Whilst I have outlined my ideas, I have wondered about whether or not New Zealand needs a Constitution Party or similar in Parliament to push the issue. Of course, like every other party it needs to be established and needs to get into Parliament. Would someone like Sir Geoffrey Palmer be a suitable person to lead it – an obscure figure from the political wilderness would be meaningless. Colin Craig reckoned he could lead the Conservative Party into Parliament. After spending hundreds of thousands of dollars of his own money he and his party managed 2.2% at the 2011 election.

With only a few years until the Queen either abdicates or dies, New Zealand cannot afford to continue taking a “she’ll be right” approach to our constitutional arrangements. But without some sort of organization or party to turn the spotlight on something many are happy ignoring, the potential for a problematic knee jerk “what do we do now” approach exists.

Answering questions about becoming a Republic


As I watched coverage of the Duke of Edinburgh’s car crash I was reminded that this is a man who is in his late 90’s. I was also reminded that his wife, and New Zealand’s head of state Queen Elizabeth II is also over 90. With their great and advancing age, one must assume that they will be starting to wind down their official engagements.

And as they contemplate whether to, or how to wind down their engagements, New Zealand needs to be stepping up its national conversation about our constitutional arrangements once they depart.

I have never seen the need for a foreigner as New Zealand’s head of state. As a grown up nation that has a degree of civility lacking in many others, I believe New Zealand is more than capable of having its own head of state. However I know many people who do not believe New Zealand is ready to become a Republic, or that it is not needed or welcome.

I have mentioned my reasoning for a Republic, the process I believe would be necessary to achieve it and what it might look like in past articles. This article is more about addressing public concerns about how a Republic might look and function. This is part of the debate that is necessary to have in order to inform public opinion prior to any attempt at changing how New Zealand determines its Head of State.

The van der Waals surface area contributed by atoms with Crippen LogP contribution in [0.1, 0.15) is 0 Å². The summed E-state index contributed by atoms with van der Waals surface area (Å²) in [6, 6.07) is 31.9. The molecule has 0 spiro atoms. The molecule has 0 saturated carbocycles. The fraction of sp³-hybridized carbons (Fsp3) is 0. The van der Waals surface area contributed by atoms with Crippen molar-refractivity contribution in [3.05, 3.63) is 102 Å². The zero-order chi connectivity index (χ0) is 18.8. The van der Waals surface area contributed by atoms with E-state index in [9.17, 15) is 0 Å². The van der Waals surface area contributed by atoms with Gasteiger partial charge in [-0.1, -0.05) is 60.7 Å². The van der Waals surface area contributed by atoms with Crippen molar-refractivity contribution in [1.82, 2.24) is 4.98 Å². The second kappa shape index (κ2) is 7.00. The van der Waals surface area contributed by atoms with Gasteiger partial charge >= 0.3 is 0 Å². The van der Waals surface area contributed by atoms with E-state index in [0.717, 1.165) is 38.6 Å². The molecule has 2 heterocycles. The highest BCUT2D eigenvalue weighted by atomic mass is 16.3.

What will happen to the Treaty of Waitangi and the settlements reached under a Republic?

Under a Republic, New Zealand will transfer responsibility for the Treaty of Waitangi from the Crown to the Head of State. The Treaty itself and the settlements reached with Iwi will not be affected in any way by this change. This is commonly acknowledged by the Monarchist League as well as the Republican Movement.

Will New Zealand be made to leave the Commonwealth should it become a Republic?

No. Most nations in the British Commonwealth are already Republics – India, Pakistan, South Africa, Singapore, Malaysia, Nauru, to name just a few. There are 52 nations in the Commonwealth and 36 of them are Republics.

New Zealand’s heritage is British

This is a fortunately dying tunnel vision argument that ignores the fact that New Zealand is now a multicultural nation with large Pacific Island and Asian communities. Nothing about becoming a Republic will change our culture – we will still play cricket and aspire to one day win the Cricket World Cup; Queen’s English will still be the dominant language and New Zealanders will still be as welcome as they have ever been in the United Kingdom.

Should New Zealand become a Republic, what are the types of Republic?

There are several types of Republic. The one that New Zealand is physically closest to in terms of governance is the Parliamentary Republic. This type means that the President would largely be a figure head with mainly ceremonial but also constitutional powers – greeting Heads of Government and Heads of State, appointing and dismissing Cabinet members and – heaven forbid this happen – enact any necessary declaration of war on a foreign power.